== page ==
How Standby Power Wastes Your Electricity
As you read this, “vampire power” is quietly sucking money from your pocket. So diabolic is this insidious electricity-guzzling ghoul that you never even know you are being robbed.
Here is the real shocker: your appliances and electronic devices are lying to you. They pretend to be turned off. Don’t believe it. Most electrical products continue to draw small amounts of currents even when turned off.
The current used by appliances and electronics while seemingly turned off is called “standby consumption.” The terms “leaking electricity,” “phantom load,” and “vampire power” are used interchangeably with “standby power.”
How do you know which devices to suspect of leaking energy? Look for the clues to identify vampire power fiends in your home:
- Devices with a remote control, such as TVs, stereo equipment, garage door openers, and air conditioners.
- Products featuring digital displays like clocks, microwave ovens, TV set boxes, and digital video recorders (DVRs).
- Power adapters for charging devices like cell phones, cordless phones, tablets, notebook computers, rechargeable batteries, hand-held vacuums, cameras, cordless power tools, baby monitors, cordless shavers, electronic game players, and cordless toothbrushes.
- Devices powered by an internal clock, like computers.
- Electronic equipment and appliances with soft-touch controls instead of push buttons.
So How Much Power is Lost in Standby Mode?
Most appliances and devices only consume one to five watts in standby mode. Sounds like no big deal, right? However, studies show American households often have as many as 40 such devices quietly slurping up electricity every day.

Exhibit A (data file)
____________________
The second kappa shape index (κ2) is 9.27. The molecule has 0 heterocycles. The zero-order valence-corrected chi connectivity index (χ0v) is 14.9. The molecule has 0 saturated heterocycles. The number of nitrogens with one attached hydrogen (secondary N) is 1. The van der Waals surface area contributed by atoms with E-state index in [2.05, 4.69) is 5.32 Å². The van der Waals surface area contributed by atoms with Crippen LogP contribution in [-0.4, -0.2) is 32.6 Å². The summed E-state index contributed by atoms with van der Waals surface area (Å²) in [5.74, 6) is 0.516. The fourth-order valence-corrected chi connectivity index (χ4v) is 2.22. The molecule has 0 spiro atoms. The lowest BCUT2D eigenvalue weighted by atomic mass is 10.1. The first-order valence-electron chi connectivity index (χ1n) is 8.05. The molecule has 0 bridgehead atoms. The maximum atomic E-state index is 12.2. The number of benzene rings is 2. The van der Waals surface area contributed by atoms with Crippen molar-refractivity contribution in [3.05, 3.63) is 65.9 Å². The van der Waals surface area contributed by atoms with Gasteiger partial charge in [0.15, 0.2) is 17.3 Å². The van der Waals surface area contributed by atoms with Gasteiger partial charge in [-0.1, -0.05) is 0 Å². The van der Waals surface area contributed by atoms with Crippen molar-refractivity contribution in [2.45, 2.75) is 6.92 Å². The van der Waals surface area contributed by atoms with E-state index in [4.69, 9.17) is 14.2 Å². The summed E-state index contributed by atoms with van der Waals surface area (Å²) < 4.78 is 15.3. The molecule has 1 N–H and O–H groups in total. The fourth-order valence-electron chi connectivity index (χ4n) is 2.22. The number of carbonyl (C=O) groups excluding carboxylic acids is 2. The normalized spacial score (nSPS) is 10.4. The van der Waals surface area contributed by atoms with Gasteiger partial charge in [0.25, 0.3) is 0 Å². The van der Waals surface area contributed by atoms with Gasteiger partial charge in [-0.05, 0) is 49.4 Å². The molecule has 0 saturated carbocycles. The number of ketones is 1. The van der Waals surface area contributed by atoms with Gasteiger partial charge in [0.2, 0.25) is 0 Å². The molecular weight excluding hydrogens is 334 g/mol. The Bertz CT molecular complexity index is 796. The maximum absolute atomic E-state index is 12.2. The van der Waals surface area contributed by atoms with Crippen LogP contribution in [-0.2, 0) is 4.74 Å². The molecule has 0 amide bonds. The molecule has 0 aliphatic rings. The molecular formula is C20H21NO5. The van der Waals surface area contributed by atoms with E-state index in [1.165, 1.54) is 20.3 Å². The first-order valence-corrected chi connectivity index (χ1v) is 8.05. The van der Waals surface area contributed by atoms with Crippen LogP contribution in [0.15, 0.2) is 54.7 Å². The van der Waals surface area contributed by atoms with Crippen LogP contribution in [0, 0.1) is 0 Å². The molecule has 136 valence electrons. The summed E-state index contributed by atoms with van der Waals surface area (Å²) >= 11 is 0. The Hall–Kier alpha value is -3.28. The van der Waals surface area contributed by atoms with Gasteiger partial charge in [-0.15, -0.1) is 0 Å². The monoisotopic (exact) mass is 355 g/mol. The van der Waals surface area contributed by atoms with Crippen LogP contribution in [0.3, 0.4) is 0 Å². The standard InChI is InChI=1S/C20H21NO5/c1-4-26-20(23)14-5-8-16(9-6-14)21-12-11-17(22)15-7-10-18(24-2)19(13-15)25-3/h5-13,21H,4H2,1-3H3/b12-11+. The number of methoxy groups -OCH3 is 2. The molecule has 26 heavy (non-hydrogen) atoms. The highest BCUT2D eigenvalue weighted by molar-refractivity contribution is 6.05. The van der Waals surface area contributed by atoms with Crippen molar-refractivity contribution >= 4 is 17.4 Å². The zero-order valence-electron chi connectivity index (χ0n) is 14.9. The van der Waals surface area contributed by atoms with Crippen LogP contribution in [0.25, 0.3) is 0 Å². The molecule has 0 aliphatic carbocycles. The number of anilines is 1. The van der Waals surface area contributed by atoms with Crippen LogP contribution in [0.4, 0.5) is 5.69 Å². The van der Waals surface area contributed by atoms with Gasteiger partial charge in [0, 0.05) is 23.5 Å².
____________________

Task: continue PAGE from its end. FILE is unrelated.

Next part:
Some studies have found vampire power sucking up to 26% of the total household electric bill. Most experts put the average standby consumption at about 10% of the total electricity consumed.
However, with 123 million households in the U.S., 10% of the total energy usage is astronomical.
Americans spend, on average, $1,323 per year for electricity. If usage dropped 10%, one home would save an estimated $132 per year. That’s $16.2 BILLION in electrical savings nationwide.
How to Check for Vampire Power in Your Home
The simplest way to check for leaking energy in your home is turn off everything in your home for just a few minutes. Check your electrical meter. If the dials on the meter are still turning, you are losing current in standby mode.
Here’s how to reduce vampire power/standby power to save money:
• Unplug seldom-used appliances and electronic devices.
• Use power strips for clusters of devices in one location, like your computer workstation. Turn the power strip off when not in use.
• When buying new appliances or electronic devices, look for products with the Energy Star® label.
• Some electronic devices, such as video game consoles, offer optional settings to reduce the amount of energy consumed in standby mode. Choose the lower setting, where available.
These Money-Saving Tips Brought to You by RHINO Steel Building Systems